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Nick Saban: Safety is No. 1 reason for defensive substitution rule


The NCAA's proposed defensive substitution rule has often been linked to Alabama head coach Nick Saban, so much so that South Carolina's Steve Spurrier has sarcastically called it the "Saban Rule."

The rule would prohibit an offense from snapping the ball before 10 seconds has elapsed on the play clock -- a proposal that several coaches, including Spurrier and Auburn's Gus Malzahn, vehemently oppose.

Friday, in an interview with, Saban gave his first public comments about the proposed rule, emphasizing that his support for it has mainly to do with increased player safety.

"When you look at plays that are run, and a team averages 88 plays, and we average 65 at Alabama -- that's 20-something plays more a game over a 12-game season," Saban said. "That adds up to four more games a year that guys have to play. I think it's wear and tear and tougher to prepare players when you have to play against a hurry-up offense because of the way you have to practice."

Saban acknowledged that there isn't "any particular scientific evidence" that hurry-up offenses increase the risk of injuries, but said his concern is centered on how much "exposure" a player receives in a game.

"We've always tried to limit spring practice, we limit fall camp, we limit the number of days you can hit now," Saban said. "The NFL even limited their practice even more, but really found that they got more guys hurt in the games. The ratio of guys that get hurt in the game is 7 to 1 that guys get hurt in practice. So we're limiting practice, and playing more plays in the game."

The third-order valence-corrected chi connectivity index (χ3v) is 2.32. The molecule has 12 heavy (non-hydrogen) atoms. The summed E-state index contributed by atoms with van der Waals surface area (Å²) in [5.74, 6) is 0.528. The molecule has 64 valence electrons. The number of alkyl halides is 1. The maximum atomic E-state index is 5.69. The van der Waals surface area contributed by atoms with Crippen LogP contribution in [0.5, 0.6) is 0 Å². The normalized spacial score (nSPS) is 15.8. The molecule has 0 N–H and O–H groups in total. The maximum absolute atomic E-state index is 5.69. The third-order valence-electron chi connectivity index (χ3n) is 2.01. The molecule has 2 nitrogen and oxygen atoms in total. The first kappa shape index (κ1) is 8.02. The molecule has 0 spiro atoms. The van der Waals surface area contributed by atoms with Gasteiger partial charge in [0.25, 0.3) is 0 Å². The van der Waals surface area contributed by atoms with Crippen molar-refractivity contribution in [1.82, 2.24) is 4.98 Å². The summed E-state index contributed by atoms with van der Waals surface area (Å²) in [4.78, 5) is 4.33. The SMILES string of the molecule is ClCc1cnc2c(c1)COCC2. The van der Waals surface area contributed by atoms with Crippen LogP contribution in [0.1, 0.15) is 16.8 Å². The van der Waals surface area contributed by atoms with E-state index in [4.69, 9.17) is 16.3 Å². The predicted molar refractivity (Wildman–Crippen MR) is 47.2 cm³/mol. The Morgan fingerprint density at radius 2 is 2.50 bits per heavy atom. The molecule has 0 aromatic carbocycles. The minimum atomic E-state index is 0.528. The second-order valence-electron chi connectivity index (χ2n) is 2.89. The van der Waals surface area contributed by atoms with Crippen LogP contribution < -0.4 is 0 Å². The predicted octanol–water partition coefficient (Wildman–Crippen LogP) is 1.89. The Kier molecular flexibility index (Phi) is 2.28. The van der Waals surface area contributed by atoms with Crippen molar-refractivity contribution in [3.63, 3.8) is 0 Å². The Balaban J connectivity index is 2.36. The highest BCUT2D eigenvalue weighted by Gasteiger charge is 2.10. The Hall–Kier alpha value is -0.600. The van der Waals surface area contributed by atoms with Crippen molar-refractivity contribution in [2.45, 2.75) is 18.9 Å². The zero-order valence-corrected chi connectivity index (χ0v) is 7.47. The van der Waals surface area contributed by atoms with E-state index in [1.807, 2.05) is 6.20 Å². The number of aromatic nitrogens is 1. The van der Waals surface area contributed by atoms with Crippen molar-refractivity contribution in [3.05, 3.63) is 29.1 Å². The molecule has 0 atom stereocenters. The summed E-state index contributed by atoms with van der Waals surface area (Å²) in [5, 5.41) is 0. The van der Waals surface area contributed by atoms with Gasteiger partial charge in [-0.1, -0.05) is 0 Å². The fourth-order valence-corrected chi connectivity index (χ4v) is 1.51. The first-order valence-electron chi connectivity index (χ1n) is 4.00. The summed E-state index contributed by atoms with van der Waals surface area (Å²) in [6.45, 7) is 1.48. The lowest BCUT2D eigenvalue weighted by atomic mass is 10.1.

Saban raised two more points that he hoped the rules committee would consider -- that the rule would help officials get in position before the ball is snapped; and it would help address "any competitive imbalance created by the pace of play."

Several coaches have come out against the proposed rule, including Spurrier, Malzahn, Georgia's Mark Richt, Texas A&M's Kevin Sumlin and Baylor's Art Briles, who has called the proposal "insane."

"I feel like if you can train offensive players to play five or six plays in a row, you can train defensive players to play that many plays in a row, too," Richt said. "I personally don't think it's a health-issue deal, but if there's some evidence otherwise, it will be interesting to see it."

Air Force coach Troy Calhoun, the chairman of the NCAA rules committee, has said the proposal should not become a rule unless data show increased injury risk.

Saban's response to the opposition from other coaches:

"I think if you ask the guys philosophically, a lot of them that run the offense, they say we want to wear the defense down and get the defense tired," he said. "Well, you get the defensive players tired, they are going to be more susceptible to getting injured."

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